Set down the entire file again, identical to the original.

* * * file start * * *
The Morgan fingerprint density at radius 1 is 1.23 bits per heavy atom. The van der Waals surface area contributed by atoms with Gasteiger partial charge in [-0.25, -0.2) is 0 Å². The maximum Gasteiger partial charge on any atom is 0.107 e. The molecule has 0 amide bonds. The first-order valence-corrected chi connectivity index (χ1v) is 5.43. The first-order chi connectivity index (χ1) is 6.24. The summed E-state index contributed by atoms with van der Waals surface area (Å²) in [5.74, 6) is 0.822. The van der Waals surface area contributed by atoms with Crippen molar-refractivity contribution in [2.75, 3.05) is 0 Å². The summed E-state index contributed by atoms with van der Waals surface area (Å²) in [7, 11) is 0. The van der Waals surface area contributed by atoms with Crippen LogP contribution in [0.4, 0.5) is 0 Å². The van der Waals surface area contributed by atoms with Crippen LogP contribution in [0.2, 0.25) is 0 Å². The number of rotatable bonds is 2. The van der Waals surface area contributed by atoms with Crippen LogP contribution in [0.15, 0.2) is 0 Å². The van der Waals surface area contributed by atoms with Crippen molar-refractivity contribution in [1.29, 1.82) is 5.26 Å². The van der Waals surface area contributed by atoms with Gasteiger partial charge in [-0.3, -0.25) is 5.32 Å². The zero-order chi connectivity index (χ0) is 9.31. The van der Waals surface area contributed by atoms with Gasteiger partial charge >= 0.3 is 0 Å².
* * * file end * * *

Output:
The Morgan fingerprint density at radius 1 is 1.23 bits per heavy atom. The van der Waals surface area contributed by atoms with Gasteiger partial charge in [-0.25, -0.2) is 0 Å². The maximum Gasteiger partial charge on any atom is 0.107 e. The molecule has 0 amide bonds. The first-order valence-corrected chi connectivity index (χ1v) is 5.43. The first-order chi connectivity index (χ1) is 6.24. The summed E-state index contributed by atoms with van der Waals surface area (Å²) in [5.74, 6) is 0.822. The van der Waals surface area contributed by atoms with Crippen molar-refractivity contribution in [2.75, 3.05) is 0 Å². The summed E-state index contributed by atoms with van der Waals surface area (Å²) in [7, 11) is 0. The van der Waals surface area contributed by atoms with Crippen LogP contribution in [0.4, 0.5) is 0 Å². The van der Waals surface area contributed by atoms with Crippen LogP contribution in [0.2, 0.25) is 0 Å². The number of rotatable bonds is 2. The van der Waals surface area contributed by atoms with Crippen LogP contribution in [0.15, 0.2) is 0 Å². The van der Waals surface area contributed by atoms with Crippen molar-refractivity contribution in [1.29, 1.82) is 5.26 Å². The van der Waals surface area contributed by atoms with Gasteiger partial charge in [-0.3, -0.25) is 5.32 Å². The zero-order chi connectivity index (χ0) is 9.31. The van der Waals surface area contributed by atoms with Gasteiger partial charge >= 0.3 is 0 Å².